WEST LAFAYETTE and NEW ALBANY – It won’t be long until Americans see antimicrobial tray tables on their flights, antimicrobial seats at sports stadiums and antimicrobial features in their car’s interior—and it all centers on a technology invented at Purdue University, commercialized in southeast Indiana and soon manufactured there as well. The germ-killing molecular technology, called Nouvex, can be embedded in a long list of end products to make them antimicrobial, and the pandemic has created a tsunami-sized wave of interest that a small Hoosier startup is riding to the marketplace.
“Nouvex is right on the edge of exploding in terms of business development, and we’re excited about where it’s headed,” says Paul Moses, a Poly Group LLC board member.
Based in the Purdue Research Park of Southeast Indiana, Poly Group is commercializing Nouvex and recently inked its first commercial manufacturing agreement with another Indiana company, Madison-based Royer Corp. The technology, which Moses says is on the doorstep of multiple commercial deals, was first discovered in Dr. Jeffrey Youngblood’s lab at Purdue. The materials engineering professor describes it as a polymer that can be added to other materials, such as plastic, to kill bacteria and deactivate viruses when they simply come into contact with the surface of the object.
“But at the same time, it doesn’t kill you,” laughs Youngblood. “That’s a very important distinction; there are a lot of things that kill bacteria, but a lot of them kill you too.”
Nouvex wages war against germs at a microscopic level. The polymer molecule has thousands of “side chains” that Youngblood likens to “knives or pins.” When bacteria land on a Nouvex-infused object’s surface, for example, the polymer’s thousands of “pins” attack the wall of the bacterial cell, popping it much like a balloon, explains Youngblood. He says the class of polymers has been known in literature for years, “but they weren’t very good for people,” so his lab moderated the discovery by adding a different molecule that’s biocompatible.
“Usually, when you dilute the active ingredient of something, it makes it less active; what happened instead is, it became biocompatible and more active. Hence, Nouvex was born,” says Youngblood. “It was so drastic that we had trouble believing how good it was at first, because it was like nothing else we’d seen in terms of activity in killing bacteria—and nasty bacteria too: pathogenic bacteria, drug-resistant bacteria, all types of stuff.”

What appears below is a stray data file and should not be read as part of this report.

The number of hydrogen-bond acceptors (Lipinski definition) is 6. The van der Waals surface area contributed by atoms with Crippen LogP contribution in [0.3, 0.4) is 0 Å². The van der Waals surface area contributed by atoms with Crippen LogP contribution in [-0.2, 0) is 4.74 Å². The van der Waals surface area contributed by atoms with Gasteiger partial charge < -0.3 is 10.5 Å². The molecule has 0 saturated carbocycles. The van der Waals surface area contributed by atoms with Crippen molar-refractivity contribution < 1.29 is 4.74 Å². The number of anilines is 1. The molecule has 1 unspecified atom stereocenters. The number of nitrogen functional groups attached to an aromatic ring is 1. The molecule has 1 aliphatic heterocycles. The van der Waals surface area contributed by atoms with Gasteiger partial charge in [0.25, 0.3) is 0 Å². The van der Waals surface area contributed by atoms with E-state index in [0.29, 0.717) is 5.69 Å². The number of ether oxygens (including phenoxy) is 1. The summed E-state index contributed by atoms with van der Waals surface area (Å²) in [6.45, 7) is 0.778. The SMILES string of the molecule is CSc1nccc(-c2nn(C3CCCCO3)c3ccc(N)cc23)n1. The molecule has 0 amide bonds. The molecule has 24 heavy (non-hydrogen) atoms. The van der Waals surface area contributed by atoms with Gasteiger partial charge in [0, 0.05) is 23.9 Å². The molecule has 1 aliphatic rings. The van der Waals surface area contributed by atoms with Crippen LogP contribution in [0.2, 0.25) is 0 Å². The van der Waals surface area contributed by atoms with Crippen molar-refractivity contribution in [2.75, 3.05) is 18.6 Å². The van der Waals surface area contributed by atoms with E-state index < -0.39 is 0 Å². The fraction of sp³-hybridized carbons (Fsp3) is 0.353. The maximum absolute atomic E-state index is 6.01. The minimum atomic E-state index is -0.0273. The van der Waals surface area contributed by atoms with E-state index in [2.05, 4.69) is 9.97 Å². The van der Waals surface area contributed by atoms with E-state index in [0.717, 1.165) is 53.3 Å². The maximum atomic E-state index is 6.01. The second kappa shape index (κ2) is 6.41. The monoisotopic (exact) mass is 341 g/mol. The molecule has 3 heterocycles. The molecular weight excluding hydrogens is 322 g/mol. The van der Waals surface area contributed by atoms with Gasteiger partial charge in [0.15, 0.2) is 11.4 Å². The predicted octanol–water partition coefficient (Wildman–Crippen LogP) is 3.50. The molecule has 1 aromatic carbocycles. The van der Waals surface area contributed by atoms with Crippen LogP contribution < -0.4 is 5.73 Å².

Poly Group licensed the technology in 2010 and has taken Nouvex through the regulatory process; it’s now registered as an antimicrobial preservative with the Environmental Protection Agency. While interest has steadily grown throughout the years, the pandemic caused a huge spike in business development and sparked Nouvex’s first commercial deal. Royer will soon begin manufacturing custom injection-molded plastic products embedded with Nouvex.
“I think you’ll quickly see the integration of Nouvex in injection-molded plastics in the airline, entertainment and hospitality industries. We can’t be more specific right now, because we’re under nondisclosure agreements. I think you’ll definitely see it in the automotive manufacturing world,” says Moses. “We also have other companies that are in the process of taking Nouvex to market, including one that’s working on a urinary catheter…a company that’s working on it in vinyl, like seat covers and cushions, and we have a major steel manufacturer that wants to potentially coat its thin gauge steel with Nouvex. We could go on and on.”
Poly Group leaders expect an even bigger surge in business pending test results evaluating Nouvex’s ability to kill the novel coronavirus; early results are positive, and Moses says the full report “should come any day now.” Nouvex has been proven effective against other coronaviruses, MRSA, Salmonella and E. coli.
Poly Group co-founder and board member Doug Hamilton says several of the pending commercial agreements are with Indiana companies, which is an intentional effort, “because we want to benefit the Indiana economy when Nouvex comes to market.” And the scientist who discovered Nouvex acknowledges, without Poly Group’s business acumen, it would have “been one of those cool innovations that sat on a shelf.”
“It’s always been a goal of mine to go into Walmart and pick up something, and 18 ingredients deep there’s a word you can’t pronounce,” says Youngblood. “And I can say, ‘That’s my innovation, and it’s helping people.’”
“We’ve seen a lot of tragedy since the emergence of COVID-19. Once we get the novel coronavirus on our registration and get it fully into market, provided the data all comes back as we think it will, I think it’s going to ultimately save lives and make our world a safer place,” says Moses. “It will be something all of us, as Hoosiers, will be proud to say started here.”